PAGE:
This is no small thing. Our project to help eradicate yellow crazy ants from northern Queensland has been shortlisted for a 2020 Australian Ethical community grant.
Australian Ethical says our project highlights a deep commitment to our work, displays strong outcomes and clearly articulates how we are tackling this huge task.
We were among 24 projects to be shortlisted from more than 430 applications. That’s a big deal.
The public had a vote on which projects will make the final cut, with voting open from 6 to 26 July 2020 on the Australian Ethical website.
The winner is expected to be announced in early September.
We work across Australia on some of the nation’s most important conservation campaigns. Few are more important than our work to help eradicate yellow crazy ants, which are a fearsome creature, and listed among the 100 worst invasive species in the world.
Yellow crazy ants have a huge impact on our native wildlife, killing and consuming most other ants, insects, lizards, birds and small mammals. They thrive in Queensland’s warm, humid tropics.
One of our greatest fears is that if yellow crazy ants are not eradicated from Nome near Townsville they could threaten Bowling Green Bay National Park, a sanctuary for many threatened species, including northern quolls and the black-throated finch.
This incredible national park also takes in Mt Elliott, home to four species found nowhere else in the world – including the Mt Elliott nursery frog and the Mt Elliott leaf-tailed gecko.
These biodiversity hotspots are integrally connected with the Great Barrier Reef. Anything that tips the ecological balance on land will have repercussions for the reef’s marine life.
Receiving an Australian Ethical Community Grant will be like strapping a turbo charger to our Townsville yellow crazy ant eradication program.
It will make sure we have the funds to:
Yellow crazy ants are one of the world’s worst invasive species. Capable of forming super colonies, they threaten our tropical north, including the Wet Tropics World Heritage Area and the dry tropics, and carry huge social, environmental and financial impacts.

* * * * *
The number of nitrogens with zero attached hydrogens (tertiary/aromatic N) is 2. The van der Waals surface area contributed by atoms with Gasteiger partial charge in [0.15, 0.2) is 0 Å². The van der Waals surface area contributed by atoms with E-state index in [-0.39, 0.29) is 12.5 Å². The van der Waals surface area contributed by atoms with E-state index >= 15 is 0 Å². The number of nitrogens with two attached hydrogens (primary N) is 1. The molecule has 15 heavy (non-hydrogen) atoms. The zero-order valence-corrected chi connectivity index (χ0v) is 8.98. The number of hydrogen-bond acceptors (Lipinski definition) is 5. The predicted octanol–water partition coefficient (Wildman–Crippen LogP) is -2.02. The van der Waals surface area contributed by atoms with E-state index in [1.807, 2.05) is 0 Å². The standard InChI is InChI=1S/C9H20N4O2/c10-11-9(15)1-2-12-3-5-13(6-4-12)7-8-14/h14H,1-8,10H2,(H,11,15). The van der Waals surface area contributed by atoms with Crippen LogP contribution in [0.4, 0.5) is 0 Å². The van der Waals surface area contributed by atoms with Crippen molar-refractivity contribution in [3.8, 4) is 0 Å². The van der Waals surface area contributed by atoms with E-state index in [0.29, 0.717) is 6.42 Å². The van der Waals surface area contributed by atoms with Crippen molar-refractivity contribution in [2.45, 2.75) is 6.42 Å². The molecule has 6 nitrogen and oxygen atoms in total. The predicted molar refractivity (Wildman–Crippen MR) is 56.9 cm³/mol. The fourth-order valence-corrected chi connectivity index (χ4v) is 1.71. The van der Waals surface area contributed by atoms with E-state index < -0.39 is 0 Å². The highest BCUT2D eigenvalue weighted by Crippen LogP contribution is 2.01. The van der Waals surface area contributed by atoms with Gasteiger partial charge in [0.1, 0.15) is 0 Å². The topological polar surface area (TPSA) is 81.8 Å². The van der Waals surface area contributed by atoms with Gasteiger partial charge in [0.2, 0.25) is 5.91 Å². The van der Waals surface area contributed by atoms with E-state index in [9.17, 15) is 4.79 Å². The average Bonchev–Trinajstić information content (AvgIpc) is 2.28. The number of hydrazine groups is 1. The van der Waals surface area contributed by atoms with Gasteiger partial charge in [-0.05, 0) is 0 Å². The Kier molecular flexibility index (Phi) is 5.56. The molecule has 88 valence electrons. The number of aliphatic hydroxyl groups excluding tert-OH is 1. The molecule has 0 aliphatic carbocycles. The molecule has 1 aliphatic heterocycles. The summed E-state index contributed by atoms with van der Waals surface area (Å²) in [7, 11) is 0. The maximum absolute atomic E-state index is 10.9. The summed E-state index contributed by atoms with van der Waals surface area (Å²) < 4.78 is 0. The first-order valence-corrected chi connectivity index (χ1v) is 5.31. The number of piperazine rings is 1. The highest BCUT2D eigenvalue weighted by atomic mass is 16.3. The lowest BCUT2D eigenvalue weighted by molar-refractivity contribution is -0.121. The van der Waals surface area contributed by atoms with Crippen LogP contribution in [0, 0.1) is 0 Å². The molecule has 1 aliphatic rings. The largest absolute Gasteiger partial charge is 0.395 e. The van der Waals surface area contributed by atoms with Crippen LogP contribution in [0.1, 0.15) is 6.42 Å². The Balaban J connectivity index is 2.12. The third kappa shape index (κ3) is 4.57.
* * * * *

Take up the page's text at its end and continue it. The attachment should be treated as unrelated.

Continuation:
That’s why we have invested years of work into the battle against yellow crazy ants in Queensland.
Our efforts were critical in securing the funding to eradicate an outbreak of the ants in Cairns that threatened Queensland’s Wet Tropics World Heritage Area.
Our team is now working closely with the City of Townsville to support local control efforts and secure much-needed resources for a full-scale eradication program for Townsville.
Our community coordinator, Bev Job, is focusing on the small suburb of Nome, just south of Townsville, where the ants have been present in the area since 2008.
Two years ago, in 2018, we started coordinating community volunteers to support council treatment efforts. We’re almost there. There have been no detections of yellow crazy ants for the past 18 months, but we still need to keep checking at least until the end of the year.
We have enough funds to keep one person employed at eight hours a week until September, but that’s not enough.
Securing this grant will allow us to support community volunteers to help with delimiting and treating the new infestation next to the national park and to continue the important surveillance work in Nome to confirm the ants are really gone.
Eradication is achievable with the help and dedication of the community.